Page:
Sandra Oh’s Ji-Yoon Kim makes academic history in Netflix’s The Chair premiere — but her achievement comes with some serious drawbacks, too.
In the six-episode comedy that dropped in full on Friday, Oh stars as the first female and woman of color to serve as chair of the English department at the fictional Pembroke University. In the series premiere, though, she doesn’t get much time to bask in that milestone; in fact, her actual office chair breaks and collapses about three seconds into her first day on the job, which, in hindsight, she should have taken as some sort of omen.
Ji-Yoon has inherited a department that’s struggling to get students enrolled in its classes, and its budget is getting slashed. Even worse, Pembroke’s dean is looking to push three aging English professors — all of whom earn high salaries, but can’t seem to fill classrooms anymore — into retirement, and he wants Ji-Yoon to be the one to persuade them to bow out. Fun!
And then there’s the enigma that is Professor Bill Dobson (Transparent‘s Jay Duplass), who’s 1) Ji-Yoon’s predecessor as department chair and 2) perhaps a complicated quasi-love interest for her. He’s also proving to be one of Ji-Yoon’s biggest headaches in the department, and a main focus of Episode 1: After recently losing his wife and sending his only child off to college, Bill is a bit of a mess. On the first day of classes at Pembroke, Bill shows up very late (and hungover) to the course he’s teaching, and when he hooks up his laptop so the entire class can see his screen, an old home video of Bill’s late wife appears. She’s very pregnant and very topless in the video, telling Bill that she “can’t tell whether I have to take a s—t or if [the baby’s] coming.”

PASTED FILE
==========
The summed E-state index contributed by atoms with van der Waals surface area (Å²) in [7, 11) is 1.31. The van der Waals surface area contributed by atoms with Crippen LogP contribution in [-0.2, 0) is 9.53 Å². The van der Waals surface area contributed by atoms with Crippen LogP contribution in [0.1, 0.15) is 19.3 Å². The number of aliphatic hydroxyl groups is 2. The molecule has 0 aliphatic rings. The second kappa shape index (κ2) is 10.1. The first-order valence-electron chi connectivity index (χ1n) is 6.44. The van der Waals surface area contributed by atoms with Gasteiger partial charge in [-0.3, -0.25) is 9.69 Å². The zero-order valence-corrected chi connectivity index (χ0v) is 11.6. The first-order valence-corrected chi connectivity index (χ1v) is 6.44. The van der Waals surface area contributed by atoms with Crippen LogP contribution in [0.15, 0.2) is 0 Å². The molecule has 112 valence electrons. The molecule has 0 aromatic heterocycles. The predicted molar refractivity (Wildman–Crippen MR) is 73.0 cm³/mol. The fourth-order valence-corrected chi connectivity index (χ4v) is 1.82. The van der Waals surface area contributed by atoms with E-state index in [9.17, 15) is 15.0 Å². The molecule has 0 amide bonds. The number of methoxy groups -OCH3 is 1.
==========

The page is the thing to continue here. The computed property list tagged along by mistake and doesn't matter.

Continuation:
The video, despite being the kind of thing you definitely don’t show your undergrad students, is actually quite sweet, and Bill gets caught up staring and smiling at it until his TA rushes over to shut the whole thing down. And after a quick apology for the video, Bill simply moves on.
The mishap is actually Bill’s second moment of questionable behavior in the premiere, after accepting a ride to campus from a female Pembroke student who’s a longtime fan of Bill’s work. She’s on the waitlist for his Death and Modernism class and asks him to sign her copy of his book before he leaves the car, which he does, and they briefly bond over their knowledge of a T.S. Eliot poem. But Bill later learns that someone from the Dean of Students’ office saw him in the girl’s car — and the student in question is actually the daughter of a Pembroke Board of Trustees member. Yikes.
Near the end of the premiere, Ji-Yoon is forced to give Bill some tough love, imploring him to “get your s—t together” after she finds him sleeping on the couch in her office, and late for his class again. Bill doesn’t take the criticism particularly well at first, but it does seem to impact the way he teaches his next course. He asks the students how many of them really did the reading for that day’s class (not many!), then asks if anyone is drunk or high right now. (One student confesses to being stoned.)
The suddenly candid questions prompt a couple of students to take out their phones and record Bill, perhaps anticipating some kind of meltdown. In truth, Bill doesn’t give some sort of nonsensical monologue and have a breakdown in front of his students; he actually appears to put legitimate effort into his lecture for the first time in a while. But when Bill writes the words “fascism” and “absurdism” on the board and explains the difference between the two, he emphasizes his description of fascism by saying the words, “Heil Hitler!” and gesturing a Nazi salute.
There’s some commotion in the classroom when he does that, and the students exchange some shocked looks, but the moment otherwise passes without incident… until, as the camera pans out across the lecture hall, we see that at least one student captured Bill’s salute on her phone, and she seems ready to share it.
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